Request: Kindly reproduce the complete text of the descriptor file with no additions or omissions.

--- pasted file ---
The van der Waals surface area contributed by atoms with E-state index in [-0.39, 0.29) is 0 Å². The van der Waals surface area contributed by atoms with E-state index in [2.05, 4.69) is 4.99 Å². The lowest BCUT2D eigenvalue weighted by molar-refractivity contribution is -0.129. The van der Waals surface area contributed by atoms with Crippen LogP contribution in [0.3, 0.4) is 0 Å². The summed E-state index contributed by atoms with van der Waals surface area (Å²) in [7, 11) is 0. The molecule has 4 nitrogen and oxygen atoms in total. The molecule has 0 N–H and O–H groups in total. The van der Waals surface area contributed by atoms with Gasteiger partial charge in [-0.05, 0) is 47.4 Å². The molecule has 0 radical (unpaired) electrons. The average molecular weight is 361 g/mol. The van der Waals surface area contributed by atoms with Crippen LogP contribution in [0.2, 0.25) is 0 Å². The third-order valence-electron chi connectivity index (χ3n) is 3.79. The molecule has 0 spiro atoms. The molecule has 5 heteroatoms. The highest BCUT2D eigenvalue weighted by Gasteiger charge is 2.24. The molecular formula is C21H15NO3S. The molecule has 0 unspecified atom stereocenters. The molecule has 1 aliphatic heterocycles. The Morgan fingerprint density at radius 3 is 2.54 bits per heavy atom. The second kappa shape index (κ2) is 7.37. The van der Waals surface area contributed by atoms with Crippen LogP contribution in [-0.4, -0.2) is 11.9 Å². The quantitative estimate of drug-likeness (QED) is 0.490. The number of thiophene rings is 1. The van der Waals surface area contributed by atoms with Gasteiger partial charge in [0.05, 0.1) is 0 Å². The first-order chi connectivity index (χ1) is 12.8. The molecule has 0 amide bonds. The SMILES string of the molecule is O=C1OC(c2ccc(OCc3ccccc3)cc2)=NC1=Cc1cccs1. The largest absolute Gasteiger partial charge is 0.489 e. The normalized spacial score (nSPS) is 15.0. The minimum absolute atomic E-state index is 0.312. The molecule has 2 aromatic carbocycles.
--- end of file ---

The van der Waals surface area contributed by atoms with E-state index in [-0.39, 0.29) is 0 Å². The van der Waals surface area contributed by atoms with E-state index in [2.05, 4.69) is 4.99 Å². The lowest BCUT2D eigenvalue weighted by molar-refractivity contribution is -0.129. The van der Waals surface area contributed by atoms with Crippen LogP contribution in [0.3, 0.4) is 0 Å². The summed E-state index contributed by atoms with van der Waals surface area (Å²) in [7, 11) is 0. The molecule has 4 nitrogen and oxygen atoms in total. The molecule has 0 N–H and O–H groups in total. The van der Waals surface area contributed by atoms with Gasteiger partial charge in [-0.05, 0) is 47.4 Å². The molecule has 0 radical (unpaired) electrons. The average molecular weight is 361 g/mol. The van der Waals surface area contributed by atoms with Crippen LogP contribution in [0.2, 0.25) is 0 Å². The third-order valence-electron chi connectivity index (χ3n) is 3.79. The molecule has 0 spiro atoms. The molecule has 5 heteroatoms. The highest BCUT2D eigenvalue weighted by Gasteiger charge is 2.24. The molecular formula is C21H15NO3S. The molecule has 0 unspecified atom stereocenters. The molecule has 1 aliphatic heterocycles. The Morgan fingerprint density at radius 3 is 2.54 bits per heavy atom. The second kappa shape index (κ2) is 7.37. The van der Waals surface area contributed by atoms with Crippen LogP contribution in [-0.4, -0.2) is 11.9 Å². The quantitative estimate of drug-likeness (QED) is 0.490. The number of thiophene rings is 1. The van der Waals surface area contributed by atoms with Gasteiger partial charge in [0.05, 0.1) is 0 Å². The first-order chi connectivity index (χ1) is 12.8. The molecule has 0 amide bonds. The SMILES string of the molecule is O=C1OC(c2ccc(OCc3ccccc3)cc2)=NC1=Cc1cccs1. The largest absolute Gasteiger partial charge is 0.489 e. The normalized spacial score (nSPS) is 15.0. The minimum absolute atomic E-state index is 0.312. The molecule has 2 aromatic carbocycles.